Thursday, June 15, 2017

Comey Week Is Over, Thank God!

   Thank God that’s over! I’m referring, of course, to Comey Week. For seven days, Americans have been inundated with media “covfefe” of all things James Comey.
    First there was all the pre-testimony hype leading up to Thursday morning. Then there was the wall-to-wall coverage of Comey’s appearance before the Senate Intelligence Committee. And finally, there was the endless analysis and parsing of every word and gesture made by the former FBI director.
     As an observer somewhat removed from all the excitement (i.e. – a Canadian), I’m at a loss to understand what all the commotion was about. One commentator said Comey’s appearance was the most important Washington testimony since Anita Hill appeared before the Senate Judiciary Committee during the Clarence Thomas confirmation hearings back in 1991. Really?
     I watched the more than two-and-a-half hours of testimony and came away with one burning question: Did I learn anything that I didn’t already know beforehand? The short answer is no. The long answer is no except for the additional fact that Comey passed his written memos of his interactions with Trump to a friend with instructions to pass them on to the New York Times.
     As far as I can tell, we already knew that Comey didn’t trust Trump and thought he was a liar. We had already heard about Trump’s request for Comey’s loyalty and his expressed wish that Comey make the Michael Flynn investigation go away.
     I thought that I had heard a striking piece of news when Comey revealed that Bill Clinton’s ill-advised visit to then-Attorney-General Loretta Lynch on a tarmac in Phoenix in June of last year was the deciding factor in Comey publicizing the results of the FBI’s investigation into Hillary Clinton’s e-mails. However, a quick Google search revealed that this information was already of public record when Comey testified last month before the Senate Judiciary Committee. (As an aside, if the former FBI director is in need of employment, he might want to apply for the position of professional Congressional committee witness.)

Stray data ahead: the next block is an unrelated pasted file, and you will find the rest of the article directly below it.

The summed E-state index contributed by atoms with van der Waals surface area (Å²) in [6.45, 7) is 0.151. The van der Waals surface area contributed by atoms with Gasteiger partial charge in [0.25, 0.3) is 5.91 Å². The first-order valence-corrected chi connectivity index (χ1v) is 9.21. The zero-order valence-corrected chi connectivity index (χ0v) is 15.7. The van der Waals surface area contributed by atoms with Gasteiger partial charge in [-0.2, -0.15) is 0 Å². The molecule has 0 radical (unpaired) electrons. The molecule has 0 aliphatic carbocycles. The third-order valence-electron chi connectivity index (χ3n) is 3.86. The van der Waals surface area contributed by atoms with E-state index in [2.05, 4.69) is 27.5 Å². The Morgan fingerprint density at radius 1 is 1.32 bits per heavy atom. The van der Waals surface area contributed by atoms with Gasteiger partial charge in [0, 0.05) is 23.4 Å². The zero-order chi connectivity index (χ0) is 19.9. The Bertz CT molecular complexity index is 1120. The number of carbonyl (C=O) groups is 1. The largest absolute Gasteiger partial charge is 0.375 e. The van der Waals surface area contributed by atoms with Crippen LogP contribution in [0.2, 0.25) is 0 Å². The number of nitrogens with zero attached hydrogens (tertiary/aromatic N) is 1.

Thus, from my perspective, almost nothing of note was revealed by Mr. Comey’s testimony (most of which he had already submitted in a written statement the day before). Yet immediately following the committee’s session, the talking heads went at it on every channel as if they had discovered a new version of the Rosetta Stone.
     So why do Congress and the American media go crazy for such testimony and turn it into a national spectacle? After all, it’s not like it was a slow news day given that the U. K. was holding an election, ISIS had carried out an attack in Iran and YouTube had posted even more adorable kitten videos.
     I suspect it has something to do with an ongoing investment in the “big story.” Countless Washington politicians and journalists have been following the various investigations surrounding Russia and the Trump campaign and, like anyone with a long term investment, they’re hoping that it will eventually pay off.
     You could see it on the faces of Senate committee members. This was their big chance to perform on a national stage and who among them could resist that temptation? And journalists and political commentators looking to become the next Woodward or Bernstein created what could only be called a feeding frenzy.
     Personally, I’d prefer that whatever Congressional committee, special counsel or FBI department is looking into these matters do so in a quiet, low-profile manner. If you turn up some important new evidence then let me know. Otherwise, carry on with your work and don’t excite everyone for no good reason.
     On the other hand, I do thank the Senate Intelligence Committee for three things: (1) its humorous oxymoronic name, (2) demonstrating a seldom-seen level of non-partisan cooperation and (3) revealing that John McCain is off his medication. For those reasons alone, I guess I have to admit it was worth the price of admission.    

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